Of course, sanctification is mainly God’s work. He is the one who works in the life of the believer (Phil 2:13; Heb 13:20-21) and who ensures that Christians have all they need to bring him glory and honor. This is exactly what occurs as he draws the saints to gather and to hear the truths of his Word. Not surprisingly, they are stirred up "to love and good works" (Heb 10:24).

Preachers have the glorious opportunities to be used in the lives of sinners to strengthen them for the task of actually walking the Christian life. In Psalm 1, the blessed man who delights in God’s law is likened to a tree planted by streams of water, a tree that is fruitful and strong. The analogy is not hard to understand. The Christian is fruitful and strong when fed and delighting in the law of the Lord. Sermons have a role to play in leading the Christian to meditate on God’s law. Even though the preacher cannot make blessed men (thankfully it is up to God and His Spirit to do that!), he is given the great privilege of feeding the Word of God to God’s people. The preacher can be like those streams of water, faithfully delivering the Word of God and strengthening that tree week after week, month after month, year after year.

Unlike the accountant who sees the books’ balance at the end of the month, or the CEO who watches as the company turns around, who knows if the preacher will ever see the fruit that’s born, the lives that are changed, the hearts that are touched! The pastor’s best work cannot be measured this side of heaven. Such fruit cannot be collected into baskets. Nonetheless, the fruit is there. The preached Word of God, by his grace, sanctifies and strengthens the sinner and prepares him for his own works of grace.

Challenge and Grow Christians

Disciples need to grow in their understanding and interpretation of Scripture. They tend to be far too careless in their ingestion of sermons, far too unlike those Bereans of Acts 17 who examined what they heard to see if it was true. Solid expositional preaching will challenge the disciple by giving him something to think about and examine. Criticizing shallow preaching, James W. Alexander once said,

In these sermons we find many valuable scriptural truths, many original and touching illustrations, much sound argument, pungent exhortation, and great unction. In themselves considered, and viewed as pulpit orations, they seem open to scarcely a single objection; yet as expositions of the Scripture, they are literally nothing. They clear up no difficulties in the argument of the inspired writers; they give no wide prospects of the field in which their matter lies; they might be repeated for a lifetime without tending to the slightest degree to educate a congregation in habits of sound interpretation.[6]

Sermons that challenge and grow Christians do not have to be heady or hard to understand (such preaching would be unfaithful and pointless anyway!). Still, the sermons that challenge and grow Christians are sermons preached by men who have poured over the text. A pastor who gives his time to sermon preparation almost does not have to ask of the text, "How does this passage challenge or grow the Christian?"—so geared is God’s Word to accomplishing God’s purpose for it (Is 54:10-11). His effort will bear fruit as the congregation reaps the reward of his diligence.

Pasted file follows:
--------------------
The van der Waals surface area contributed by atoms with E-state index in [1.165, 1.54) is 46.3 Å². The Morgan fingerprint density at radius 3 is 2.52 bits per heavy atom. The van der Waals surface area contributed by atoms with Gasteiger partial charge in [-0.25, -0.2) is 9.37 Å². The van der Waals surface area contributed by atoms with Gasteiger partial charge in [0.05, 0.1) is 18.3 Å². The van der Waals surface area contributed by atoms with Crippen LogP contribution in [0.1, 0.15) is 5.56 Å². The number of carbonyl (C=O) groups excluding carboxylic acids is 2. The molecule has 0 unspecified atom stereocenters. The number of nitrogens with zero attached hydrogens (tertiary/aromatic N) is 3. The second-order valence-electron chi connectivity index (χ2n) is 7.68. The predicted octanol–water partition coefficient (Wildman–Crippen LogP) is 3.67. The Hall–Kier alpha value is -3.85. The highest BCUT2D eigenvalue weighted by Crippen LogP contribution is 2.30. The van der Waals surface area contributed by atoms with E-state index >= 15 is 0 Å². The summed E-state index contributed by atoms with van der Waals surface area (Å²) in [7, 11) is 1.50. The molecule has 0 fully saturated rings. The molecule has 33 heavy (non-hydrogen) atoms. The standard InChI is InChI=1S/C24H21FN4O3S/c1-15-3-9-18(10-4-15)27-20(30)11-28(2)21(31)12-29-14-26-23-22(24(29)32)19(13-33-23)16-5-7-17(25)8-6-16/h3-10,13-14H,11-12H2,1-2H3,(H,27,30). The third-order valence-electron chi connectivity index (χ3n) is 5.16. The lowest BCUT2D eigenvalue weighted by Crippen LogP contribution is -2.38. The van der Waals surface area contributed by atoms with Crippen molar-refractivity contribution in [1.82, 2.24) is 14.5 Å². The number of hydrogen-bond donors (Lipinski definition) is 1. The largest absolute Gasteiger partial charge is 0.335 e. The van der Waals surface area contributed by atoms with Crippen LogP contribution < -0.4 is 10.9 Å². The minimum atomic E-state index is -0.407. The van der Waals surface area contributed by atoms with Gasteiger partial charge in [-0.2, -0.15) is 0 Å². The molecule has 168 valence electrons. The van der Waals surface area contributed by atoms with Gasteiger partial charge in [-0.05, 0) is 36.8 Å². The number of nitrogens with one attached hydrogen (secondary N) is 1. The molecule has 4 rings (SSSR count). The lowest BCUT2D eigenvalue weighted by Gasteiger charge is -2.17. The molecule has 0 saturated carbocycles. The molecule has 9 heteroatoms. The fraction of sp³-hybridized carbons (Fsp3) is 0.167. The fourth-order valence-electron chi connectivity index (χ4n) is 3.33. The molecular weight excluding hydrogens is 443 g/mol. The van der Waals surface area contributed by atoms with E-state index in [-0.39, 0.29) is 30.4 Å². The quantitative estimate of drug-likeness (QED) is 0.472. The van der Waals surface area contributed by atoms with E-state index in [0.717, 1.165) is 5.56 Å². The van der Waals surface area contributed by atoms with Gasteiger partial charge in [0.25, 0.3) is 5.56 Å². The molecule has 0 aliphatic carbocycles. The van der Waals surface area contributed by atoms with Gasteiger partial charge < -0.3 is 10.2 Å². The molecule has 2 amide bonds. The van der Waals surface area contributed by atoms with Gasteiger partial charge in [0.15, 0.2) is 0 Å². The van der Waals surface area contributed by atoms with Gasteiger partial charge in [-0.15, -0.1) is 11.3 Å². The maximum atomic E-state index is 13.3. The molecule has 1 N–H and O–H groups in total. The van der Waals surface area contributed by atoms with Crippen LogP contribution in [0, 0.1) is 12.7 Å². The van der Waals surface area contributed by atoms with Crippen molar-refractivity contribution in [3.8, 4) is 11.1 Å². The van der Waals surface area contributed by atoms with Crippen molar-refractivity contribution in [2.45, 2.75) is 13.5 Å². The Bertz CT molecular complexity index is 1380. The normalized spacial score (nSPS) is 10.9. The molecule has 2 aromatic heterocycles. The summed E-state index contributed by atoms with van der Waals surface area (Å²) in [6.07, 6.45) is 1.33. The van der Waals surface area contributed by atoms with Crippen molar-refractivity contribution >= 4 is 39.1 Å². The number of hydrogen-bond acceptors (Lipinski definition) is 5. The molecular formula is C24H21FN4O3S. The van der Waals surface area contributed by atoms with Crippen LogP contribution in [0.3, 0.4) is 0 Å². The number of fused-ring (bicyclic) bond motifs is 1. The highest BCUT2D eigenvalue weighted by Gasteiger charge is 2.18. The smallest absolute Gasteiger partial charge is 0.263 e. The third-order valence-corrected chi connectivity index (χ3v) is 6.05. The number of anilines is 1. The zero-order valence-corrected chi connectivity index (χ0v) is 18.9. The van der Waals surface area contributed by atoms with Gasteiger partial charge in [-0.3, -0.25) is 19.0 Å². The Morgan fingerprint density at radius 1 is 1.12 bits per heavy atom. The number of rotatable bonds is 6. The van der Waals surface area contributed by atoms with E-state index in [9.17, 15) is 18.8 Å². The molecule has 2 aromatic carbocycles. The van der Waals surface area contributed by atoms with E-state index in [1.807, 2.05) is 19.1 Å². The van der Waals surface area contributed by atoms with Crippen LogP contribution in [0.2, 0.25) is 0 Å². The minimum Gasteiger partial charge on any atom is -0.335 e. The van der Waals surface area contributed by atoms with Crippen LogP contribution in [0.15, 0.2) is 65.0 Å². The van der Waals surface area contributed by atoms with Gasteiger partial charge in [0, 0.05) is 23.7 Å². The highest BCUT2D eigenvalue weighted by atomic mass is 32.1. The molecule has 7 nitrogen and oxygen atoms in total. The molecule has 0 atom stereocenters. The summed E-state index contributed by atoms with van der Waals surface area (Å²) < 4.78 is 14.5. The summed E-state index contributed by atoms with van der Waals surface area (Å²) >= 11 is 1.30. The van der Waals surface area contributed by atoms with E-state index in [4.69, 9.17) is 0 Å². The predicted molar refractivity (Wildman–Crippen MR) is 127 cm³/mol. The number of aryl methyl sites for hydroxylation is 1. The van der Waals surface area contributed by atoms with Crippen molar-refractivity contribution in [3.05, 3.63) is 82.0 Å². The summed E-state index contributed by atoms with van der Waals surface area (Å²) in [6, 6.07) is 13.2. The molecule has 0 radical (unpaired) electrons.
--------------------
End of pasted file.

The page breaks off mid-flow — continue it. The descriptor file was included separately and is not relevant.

At my church we strive to be faithful to Scripture whether we are preaching a few verses or an entire book in a few sermons, as I recently did with the book of Job. For the first time in years, college students are joining the church because the preaching challenges them to grow. An older couple recently told me that they liked coming because they were able to have spiritual discussions about the sermon at lunch. I don’t think anybody would say that we do a terrific job of communicating with the world, and nobody would say my preaching is exciting. There is much room for growth. But by God’s grace we are opening up God’s Word--and that is exciting and life changing!

Christians are looking for preaching that is faithful to Scripture, which means preaching that includes reproof and correction, sustenance and encouragement, sanctification and strength, challenge and growth.

Now that we have covered preaching to non-Christians and Christians, this might seem like a natural place to stop. But preachers need to be sensitive to one more category: church members.

PREACH TO CHURCH MEMBERS AS A CORPORATE BODY

For most churches, the largest segment of the congregation includes the men and women who have committed themselves to that place, that ministry, and one another. Should that matter as you preach? I think so.

Paul described the congregation of saints in Colossae as "holding fast to the Head, from whom the whole body, nourished and knit together through its joints and ligaments, grows with a growth that is from God" (Col 2:19). These were not simply disciples, they were disciples rooted in the Colossian church and growing with a growth that is from God. In Colossians 3:15-16, Paul continued, "And let the peace of Christ rule in your hearts, to which indeed you were called in one body. And be thankful. Let the word of Christ dwell in you richly, teaching and admonishing one another, singing psalms and hymns and spiritual songs, with thankfulness in your hearts to God." Notice that Paul addressed this local church as one body and reminded them that they would be united by the Word of Christ. This would take place as they gathered together to sing Scripture and hear Scripture preached.